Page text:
CBC prepares draft law on sale of loans and securitisation
A Central Bank draft law on loan sales provides that loans could only be sold to companies resident in Cyprus, in addition to subsidiaries of credit institutions in other EU member states.
This settles the concerns by investors and politicians alike that mortgaged Cyprus properties that have defaulted may end up in foreign hands, particularly Turkey.
The CBC may also intervene in the rate of disposals of immovable properties to safeguard the financial stability in the Republic, the frat law says, and to check in detail the natural and legal persons hidden behind the credit acquiring companies.
At the same time, the Central Bank prepared a second draft law on loan securitisation.
The two bills, according to the Cyprus News Agency, are discussed in a Task Force established under the CBC, with the participation of representatives of commercial banks, the Banks Association and Certified Public Accountants of Cyprus (ICPAC), the Bar Association Borrower Association.
Among other issues, they examine the obstacles to the transfer of individual loans or loan portfolios to third parties, which may arise from the loan contracts, collateral agreements and existing legislation.
The adoption of the two bills by the Cabinet by the end of June is a prior action requested by the Troika of international lenders. Under the fifth update of the Memorandum, the Cypriot authorities should remove any obstacles to the transfer of loans to third parties, while the consent of the borrower should not be required, as it is the case today.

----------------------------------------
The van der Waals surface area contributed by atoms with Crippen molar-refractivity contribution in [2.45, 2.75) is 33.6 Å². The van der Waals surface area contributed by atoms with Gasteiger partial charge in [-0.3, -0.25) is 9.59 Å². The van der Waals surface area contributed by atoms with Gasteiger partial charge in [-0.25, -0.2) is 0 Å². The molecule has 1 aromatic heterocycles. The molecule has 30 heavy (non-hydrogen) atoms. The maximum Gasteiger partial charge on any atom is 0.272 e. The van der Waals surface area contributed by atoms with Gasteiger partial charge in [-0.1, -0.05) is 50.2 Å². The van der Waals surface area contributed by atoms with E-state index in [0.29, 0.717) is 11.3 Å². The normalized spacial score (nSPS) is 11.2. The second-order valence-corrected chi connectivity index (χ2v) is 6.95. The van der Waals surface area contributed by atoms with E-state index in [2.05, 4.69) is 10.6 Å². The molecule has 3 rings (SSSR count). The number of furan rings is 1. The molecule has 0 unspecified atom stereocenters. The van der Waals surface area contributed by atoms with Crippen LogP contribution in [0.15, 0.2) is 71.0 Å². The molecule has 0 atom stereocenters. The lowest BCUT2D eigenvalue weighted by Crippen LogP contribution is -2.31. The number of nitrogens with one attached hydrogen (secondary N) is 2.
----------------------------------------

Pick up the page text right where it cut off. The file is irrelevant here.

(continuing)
According to the draft law, all loans, performing and non - performing could be sold.
It also stipulates that a company which intends to engage in credit acquisition may apply to the Central Bank by presenting the identity of its shareholders, whether direct or indirect, natural or legal persons, who have qualifying holdings and the amount of this holding or, if there are no qualifying holdings, the identity of the 20 largest shareholders.
Under the third part of the proposed law (supervisory powers and requirements), the Central Bank may intervene in the rate of disposals of immovable properties, by issuing general or specific directives or guidelines.
A second bill called “The securitisation law,” allows the creation of an organisation, in which the banks assign or sell their loans and the organisation issues either shares or bonds to secure the loans granted.
The guarantor under the proposed law can be either a person, including the government, or any public authority.
Meanwhile, parliament has approved the regulations on auctions, paving the way to banking institutions to conclude foreclosures proceedings.
During their regular session Thursday, 33 MPs voted in favour of regulations, while 21 voted against.
Banking institutions in Cyprus may now activate foreclosures proceedings, a crucial requirement of the island’s 10 bln euro bailout programme. last the